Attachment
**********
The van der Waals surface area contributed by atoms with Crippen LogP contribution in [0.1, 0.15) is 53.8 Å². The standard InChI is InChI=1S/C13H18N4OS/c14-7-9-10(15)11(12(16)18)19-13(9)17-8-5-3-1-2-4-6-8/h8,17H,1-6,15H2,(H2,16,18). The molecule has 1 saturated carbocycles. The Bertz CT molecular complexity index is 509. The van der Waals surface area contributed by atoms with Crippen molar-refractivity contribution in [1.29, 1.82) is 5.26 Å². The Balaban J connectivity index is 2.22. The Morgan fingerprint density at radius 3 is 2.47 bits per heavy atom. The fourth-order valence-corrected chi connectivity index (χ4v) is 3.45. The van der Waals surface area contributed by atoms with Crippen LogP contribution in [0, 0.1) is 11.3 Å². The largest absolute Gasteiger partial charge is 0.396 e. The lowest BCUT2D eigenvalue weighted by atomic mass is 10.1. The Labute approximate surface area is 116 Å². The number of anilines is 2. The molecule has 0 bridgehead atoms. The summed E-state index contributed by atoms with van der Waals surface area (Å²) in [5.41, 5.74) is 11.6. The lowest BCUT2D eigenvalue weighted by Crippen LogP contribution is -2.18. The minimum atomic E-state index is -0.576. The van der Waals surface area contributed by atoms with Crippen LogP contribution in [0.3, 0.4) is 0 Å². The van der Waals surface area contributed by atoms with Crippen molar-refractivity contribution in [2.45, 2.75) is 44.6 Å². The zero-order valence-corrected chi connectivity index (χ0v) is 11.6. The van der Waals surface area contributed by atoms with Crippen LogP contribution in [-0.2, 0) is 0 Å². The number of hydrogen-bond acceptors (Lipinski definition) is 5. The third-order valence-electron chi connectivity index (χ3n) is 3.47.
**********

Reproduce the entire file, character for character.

The van der Waals surface area contributed by atoms with Crippen LogP contribution in [0.1, 0.15) is 53.8 Å². The standard InChI is InChI=1S/C13H18N4OS/c14-7-9-10(15)11(12(16)18)19-13(9)17-8-5-3-1-2-4-6-8/h8,17H,1-6,15H2,(H2,16,18). The molecule has 1 saturated carbocycles. The Bertz CT molecular complexity index is 509. The van der Waals surface area contributed by atoms with Crippen molar-refractivity contribution in [1.29, 1.82) is 5.26 Å². The Balaban J connectivity index is 2.22. The Morgan fingerprint density at radius 3 is 2.47 bits per heavy atom. The fourth-order valence-corrected chi connectivity index (χ4v) is 3.45. The van der Waals surface area contributed by atoms with Crippen LogP contribution in [0, 0.1) is 11.3 Å². The largest absolute Gasteiger partial charge is 0.396 e. The lowest BCUT2D eigenvalue weighted by atomic mass is 10.1. The Labute approximate surface area is 116 Å². The number of anilines is 2. The molecule has 0 bridgehead atoms. The summed E-state index contributed by atoms with van der Waals surface area (Å²) in [5.41, 5.74) is 11.6. The lowest BCUT2D eigenvalue weighted by Crippen LogP contribution is -2.18. The minimum atomic E-state index is -0.576. The van der Waals surface area contributed by atoms with Crippen LogP contribution in [0.3, 0.4) is 0 Å². The van der Waals surface area contributed by atoms with Crippen molar-refractivity contribution in [2.45, 2.75) is 44.6 Å². The zero-order valence-corrected chi connectivity index (χ0v) is 11.6. The van der Waals surface area contributed by atoms with Crippen LogP contribution in [-0.2, 0) is 0 Å². The number of hydrogen-bond acceptors (Lipinski definition) is 5. The third-order valence-electron chi connectivity index (χ3n) is 3.47.